Is the grass really greener for workers on the other side, where the new jobs lie?
If you ask the HR leaders at San Diego-based telecommunications provider Qualcomm, they'll likely tell you it's not, and they've got the numbers to prove it.
According to data the company recently mined and analyzed with the help of Philadelphia-based consultancy Hay Group, 68 percent of former Qualcomm workers who had voluntarily left their positions in the last two years said they would come back and work for the company if they were asked.
"We did not expect that number to be that high," says Tamar Elkeles, vice president of learning and organizational development at Qualcomm. She says the research wasn't done in order to find ways to lower the company's turnover, because the voluntary turnover rate was already less than 5 percent annually.
"It's not about retention; it's more about using analytics to ensure productivity and engagement," she says.
But the startling revelation that so many former workers would welcome a return to Qualcomm may also inspire a sea change in how other companies view voluntarily departing employees (and the opinions they hold) in the future.
"We're very reactive as an HR community right now," says Elkeles. "What HR needs is a guide to help them move forward. This gave us that guide."
Asking the Questions
In April 2007, Qualcomm was trying to find a way to better understand how the company was being perceived from within its walls.
"We wanted more information on our brand and also wanted to better understand the engagement drivers and employee-value proposition," says Jaime Maas, senior organizational development specialist at Qualcomm.
So it created a "climate" survey, similar to one done internally in 2005, to span across the entire organization of more than 12,000 employees in order to get employees' opinions on how to improve the workplace overall.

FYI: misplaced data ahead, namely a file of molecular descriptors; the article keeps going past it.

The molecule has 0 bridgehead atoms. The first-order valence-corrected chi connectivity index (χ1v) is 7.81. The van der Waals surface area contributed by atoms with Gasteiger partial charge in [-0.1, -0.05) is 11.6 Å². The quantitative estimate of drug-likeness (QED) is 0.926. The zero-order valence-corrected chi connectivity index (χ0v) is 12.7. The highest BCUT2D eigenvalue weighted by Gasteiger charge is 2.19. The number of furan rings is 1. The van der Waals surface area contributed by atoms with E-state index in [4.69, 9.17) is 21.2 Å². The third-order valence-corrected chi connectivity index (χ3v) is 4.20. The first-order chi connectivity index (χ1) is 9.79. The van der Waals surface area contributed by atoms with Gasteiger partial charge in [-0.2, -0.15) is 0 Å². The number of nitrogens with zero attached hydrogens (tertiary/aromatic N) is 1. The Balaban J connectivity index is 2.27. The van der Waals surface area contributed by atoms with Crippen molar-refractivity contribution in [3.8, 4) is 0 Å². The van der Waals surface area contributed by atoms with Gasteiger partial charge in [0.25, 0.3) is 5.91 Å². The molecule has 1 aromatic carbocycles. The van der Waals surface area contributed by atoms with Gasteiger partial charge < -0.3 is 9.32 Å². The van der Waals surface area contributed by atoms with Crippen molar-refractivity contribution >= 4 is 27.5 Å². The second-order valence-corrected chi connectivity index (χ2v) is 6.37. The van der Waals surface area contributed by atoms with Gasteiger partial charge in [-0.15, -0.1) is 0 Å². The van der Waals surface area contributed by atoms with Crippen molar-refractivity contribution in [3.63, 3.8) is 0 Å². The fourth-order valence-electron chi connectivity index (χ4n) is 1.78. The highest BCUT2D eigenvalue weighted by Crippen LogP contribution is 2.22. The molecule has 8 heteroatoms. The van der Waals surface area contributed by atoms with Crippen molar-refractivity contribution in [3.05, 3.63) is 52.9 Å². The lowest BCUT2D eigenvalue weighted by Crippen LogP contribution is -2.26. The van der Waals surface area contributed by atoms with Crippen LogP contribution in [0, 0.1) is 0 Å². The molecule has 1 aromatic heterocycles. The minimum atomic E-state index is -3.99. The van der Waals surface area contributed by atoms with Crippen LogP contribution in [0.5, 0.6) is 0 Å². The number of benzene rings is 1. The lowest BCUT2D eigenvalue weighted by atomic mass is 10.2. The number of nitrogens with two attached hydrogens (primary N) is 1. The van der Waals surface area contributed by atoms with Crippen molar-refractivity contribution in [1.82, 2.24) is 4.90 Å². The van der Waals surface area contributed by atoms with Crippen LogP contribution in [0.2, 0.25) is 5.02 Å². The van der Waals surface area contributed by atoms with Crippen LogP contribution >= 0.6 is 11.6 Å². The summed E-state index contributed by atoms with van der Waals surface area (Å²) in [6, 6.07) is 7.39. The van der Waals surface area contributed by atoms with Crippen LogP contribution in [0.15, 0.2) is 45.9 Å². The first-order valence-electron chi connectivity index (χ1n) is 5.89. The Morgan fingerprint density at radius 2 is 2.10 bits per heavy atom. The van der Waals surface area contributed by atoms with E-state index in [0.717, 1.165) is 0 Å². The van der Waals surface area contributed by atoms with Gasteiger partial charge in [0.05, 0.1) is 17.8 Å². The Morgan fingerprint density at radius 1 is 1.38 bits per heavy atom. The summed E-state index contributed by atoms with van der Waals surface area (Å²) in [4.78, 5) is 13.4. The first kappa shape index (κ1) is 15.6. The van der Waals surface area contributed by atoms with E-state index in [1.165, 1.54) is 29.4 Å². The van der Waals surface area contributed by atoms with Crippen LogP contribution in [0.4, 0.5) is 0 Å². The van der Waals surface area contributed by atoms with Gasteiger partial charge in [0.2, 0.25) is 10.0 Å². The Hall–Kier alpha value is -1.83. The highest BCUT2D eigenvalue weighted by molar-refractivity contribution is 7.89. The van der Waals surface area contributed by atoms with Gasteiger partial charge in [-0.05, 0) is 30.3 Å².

In the end, 10,774 employees participated in the survey -- a response rate of 90 percent -- that included 104 questions, the last two questions being open-ended.
When the data came back, Maas says, there were 6,256 comments about "what makes Qualcomm unique," and 6,129 comments about "what would make Qualcomm a better place to work."
With that information in hand, the company wanted to dig deeper and realized it was missing a valuable source of information: former employees who had left on their own.
Like many other companies, Qualcomm performs exit interviews with departing employees, but it ultimately decided to enlist the help of Hay Group to better mine the available data.
"Our task was to take a lot of information and distill it down to a few key points based on the unique culture at Qualcomm," says Hay Group Senior Consultant Mark Royal, adding that "by highlighting factors affecting retention of key talent," the interview-and-analysis process helped "tease out those pathways of influence that are sometimes unclear."
Those pathways, Royal says, can then be used by HR to influence an outcome that has "significant bottom-line implications."
But that doesn't mean those in-house exit interviews by themselves are meaningless.
"A well-designed exit-survey process is an important source of information on turnover drivers that can be used to inform retention efforts," says Royal. "What's more, exit surveys can also help organizations manage the final 'handshake' with departing employees, to ensure that both sides part ways on the best terms possible."